1. Freedom Flight

Before kickoff, Georgia Southern’s live eagle mascot Freedom flies over the crowd. This gets the crowd and players pumped to take on the opposition. The tradition is in fact so popular that a Freedom Flight has even been added to the graduate ceremony in recent years. If you love animals, then you’ll love the Freedom Flight at Georgia Southern.

2. The Arrival

The Eagles’ arrive at every game via yellow school buses. The team boards the buses early in the morning and are given a police escort to the stadium, while en route the locals cheer on the buses as they pass by. The tradition originated in 1981 when the program first started and needed to provide transportation for the team on a tight budget and has continued ever since. Look for the yellow school buses on your way to the game for your chance to catch a glimpse of the team.

3. Fire Up Those Smokers

Despite its small size, Georgia Southern can still throw a tailgate party that rivals the largest SEC schools. The fans here takes full advantage of the tailgate lots here, which they pack to the brim on game days. You’ll find a wide variety of grills and smokers accompanied by the mouth-watering aromas of ribs, brisket, or pulled pork sandwiches. Grab some barbecue and join in the amazing experience that is a GSU tailgate.

4. Erk Russell Bust

Make sure to stop and check out the Erk Russell Bust before the game. Russell served as the Eagles head coach from 1982 to 1989 and is the most decorated coach in program history leading the team to three of its six national championships.

5. Ted Smith Family Football Center

If you want to see what goes on behind the magic, then make a trip to the Ted Smith Family Football Center. The Football Center is the home of the team offices, weight room, and Georgia Southern Football Hall of Fame, so make sure to stop by and check it out.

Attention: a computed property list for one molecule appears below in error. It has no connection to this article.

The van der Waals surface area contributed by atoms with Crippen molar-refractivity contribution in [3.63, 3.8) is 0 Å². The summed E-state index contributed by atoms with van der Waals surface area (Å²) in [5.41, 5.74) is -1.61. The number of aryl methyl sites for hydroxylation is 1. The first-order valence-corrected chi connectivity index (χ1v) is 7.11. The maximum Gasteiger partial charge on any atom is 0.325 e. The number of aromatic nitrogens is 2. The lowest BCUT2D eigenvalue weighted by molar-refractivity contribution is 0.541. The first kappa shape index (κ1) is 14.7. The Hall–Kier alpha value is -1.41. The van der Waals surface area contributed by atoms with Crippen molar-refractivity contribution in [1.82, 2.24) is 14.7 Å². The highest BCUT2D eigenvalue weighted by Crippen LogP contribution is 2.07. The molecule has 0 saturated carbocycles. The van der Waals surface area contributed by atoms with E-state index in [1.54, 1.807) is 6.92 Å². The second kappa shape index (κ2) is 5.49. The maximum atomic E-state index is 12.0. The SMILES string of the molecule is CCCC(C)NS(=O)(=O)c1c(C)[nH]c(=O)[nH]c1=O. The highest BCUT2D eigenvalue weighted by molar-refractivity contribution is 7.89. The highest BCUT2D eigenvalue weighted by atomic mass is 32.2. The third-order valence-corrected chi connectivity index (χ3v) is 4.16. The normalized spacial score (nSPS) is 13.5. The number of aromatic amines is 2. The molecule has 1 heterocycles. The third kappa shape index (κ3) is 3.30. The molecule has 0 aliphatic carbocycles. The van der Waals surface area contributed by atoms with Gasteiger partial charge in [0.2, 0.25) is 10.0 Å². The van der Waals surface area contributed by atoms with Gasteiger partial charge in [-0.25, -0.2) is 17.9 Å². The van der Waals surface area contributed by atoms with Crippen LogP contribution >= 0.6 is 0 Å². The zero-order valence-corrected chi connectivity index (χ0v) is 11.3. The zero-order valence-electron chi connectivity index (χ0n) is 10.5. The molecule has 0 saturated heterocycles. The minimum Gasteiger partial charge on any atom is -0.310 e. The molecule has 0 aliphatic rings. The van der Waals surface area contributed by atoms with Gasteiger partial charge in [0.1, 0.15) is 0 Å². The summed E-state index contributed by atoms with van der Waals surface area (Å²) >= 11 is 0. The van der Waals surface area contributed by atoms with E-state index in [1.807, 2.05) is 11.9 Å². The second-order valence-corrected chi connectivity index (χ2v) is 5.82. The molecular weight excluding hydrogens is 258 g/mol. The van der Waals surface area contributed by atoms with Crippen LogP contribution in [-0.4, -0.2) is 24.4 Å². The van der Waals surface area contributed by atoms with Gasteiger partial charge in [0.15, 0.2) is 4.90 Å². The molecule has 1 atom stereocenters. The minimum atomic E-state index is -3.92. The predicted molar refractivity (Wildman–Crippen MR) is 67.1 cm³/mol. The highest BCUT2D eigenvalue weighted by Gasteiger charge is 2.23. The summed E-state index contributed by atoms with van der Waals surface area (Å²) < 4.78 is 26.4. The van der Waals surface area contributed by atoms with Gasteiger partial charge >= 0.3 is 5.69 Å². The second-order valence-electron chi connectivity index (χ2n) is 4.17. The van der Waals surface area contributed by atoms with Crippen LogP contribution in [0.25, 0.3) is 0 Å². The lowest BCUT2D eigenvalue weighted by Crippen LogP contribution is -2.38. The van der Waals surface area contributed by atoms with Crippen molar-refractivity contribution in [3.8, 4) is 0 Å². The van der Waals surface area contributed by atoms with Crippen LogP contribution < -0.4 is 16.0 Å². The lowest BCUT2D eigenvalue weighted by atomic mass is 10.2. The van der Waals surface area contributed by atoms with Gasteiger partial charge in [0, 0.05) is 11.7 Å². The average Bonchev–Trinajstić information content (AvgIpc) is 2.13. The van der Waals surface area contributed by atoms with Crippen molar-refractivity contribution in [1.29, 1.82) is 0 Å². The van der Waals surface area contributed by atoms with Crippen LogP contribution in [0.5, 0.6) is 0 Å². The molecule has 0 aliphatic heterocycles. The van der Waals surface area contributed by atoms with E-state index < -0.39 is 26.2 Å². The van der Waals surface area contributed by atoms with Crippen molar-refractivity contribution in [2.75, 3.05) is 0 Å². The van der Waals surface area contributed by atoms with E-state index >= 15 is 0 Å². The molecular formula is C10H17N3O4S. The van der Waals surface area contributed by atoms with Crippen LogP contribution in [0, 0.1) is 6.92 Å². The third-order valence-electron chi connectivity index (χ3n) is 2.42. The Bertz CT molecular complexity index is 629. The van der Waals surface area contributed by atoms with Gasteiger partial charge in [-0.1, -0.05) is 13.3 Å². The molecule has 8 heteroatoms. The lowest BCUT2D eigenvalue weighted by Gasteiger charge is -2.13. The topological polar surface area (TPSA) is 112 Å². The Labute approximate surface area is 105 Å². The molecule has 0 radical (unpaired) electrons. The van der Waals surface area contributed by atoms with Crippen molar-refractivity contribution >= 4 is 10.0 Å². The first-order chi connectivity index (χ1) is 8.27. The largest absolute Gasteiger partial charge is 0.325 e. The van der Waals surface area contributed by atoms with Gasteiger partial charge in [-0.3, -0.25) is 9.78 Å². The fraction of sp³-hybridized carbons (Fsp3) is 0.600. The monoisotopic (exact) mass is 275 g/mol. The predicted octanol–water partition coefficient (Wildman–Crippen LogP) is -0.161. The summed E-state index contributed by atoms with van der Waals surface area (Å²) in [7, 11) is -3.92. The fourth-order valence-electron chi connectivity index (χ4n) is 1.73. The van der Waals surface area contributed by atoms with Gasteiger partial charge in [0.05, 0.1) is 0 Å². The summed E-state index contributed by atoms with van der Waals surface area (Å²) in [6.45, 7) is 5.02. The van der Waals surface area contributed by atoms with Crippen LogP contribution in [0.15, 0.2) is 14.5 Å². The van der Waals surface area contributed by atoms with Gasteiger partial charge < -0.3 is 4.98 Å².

6. Gus the Eagle

Gus the Eagle is a prominent part of the Georgia Southern game day experience. Not only can this mascot be seen on the sideline during the game he also can be seen around campus and the tailgate lots before the game. Before each game, the Gus leads the team onto the field as the crowd erupts into a frenzy as their team runs out of the tunnel. Join Gus and the rest of the GSU fans in cheering on the Eagles this season.

7. Appalachian State Rivalry

The Appalachian State – Georgia Southern rivalry stems from similarities rather than differences. Not only do the two schools have similar academic histories as they both were formerly teacher colleges, but they also have similar records on the Gridiron. Both joined the Sun Belt Conference in 2013 after building up a strong championship pedigree in the FCS. The two schools have met every year since 1993 with the Mountaineers holding a 16-13-1 advantage. Georgia Southern hopes to narrow that gap this year with a victory over the hated Mountaineers.

8. Field of Dreams

In front of the Ted Smith Family Football Center is the Field of Dreams where kids can play football throughout the game. The field is a great way for kids to get their energy out during the game, so if you’re bringing the kids to the game stop by The Field of Dreams.

9. Modern Day Hate/ The Battle for GSU

Despite the fact that Georgia Southern and Georgia State have only met on the gridiron once there is still a strong rivalry between the two schools that dates back to 1980s. The rivalry began on the hardcourt when both teams competed in the Atlantic Sun Conference from 1983 to 1992 and since then has flourished over the fact both schools want to lay claim to the GSU moniker. Georgia Southern has won the only meeting so far 69-31 and hopes to continue that trend in the coming years.

10. Beautiful Eagle Creek

Before every game, the team sprinkles a jug of water from a small ditch located near the practice field onto the field. This tradition began in 1985 when legendary football coach Erk Russell sprinkled some water from the same ditch on the field before a playoff game at Northern Iowa. That season the Eagles went on to win the national championship, and the tradition has stuck ever since.

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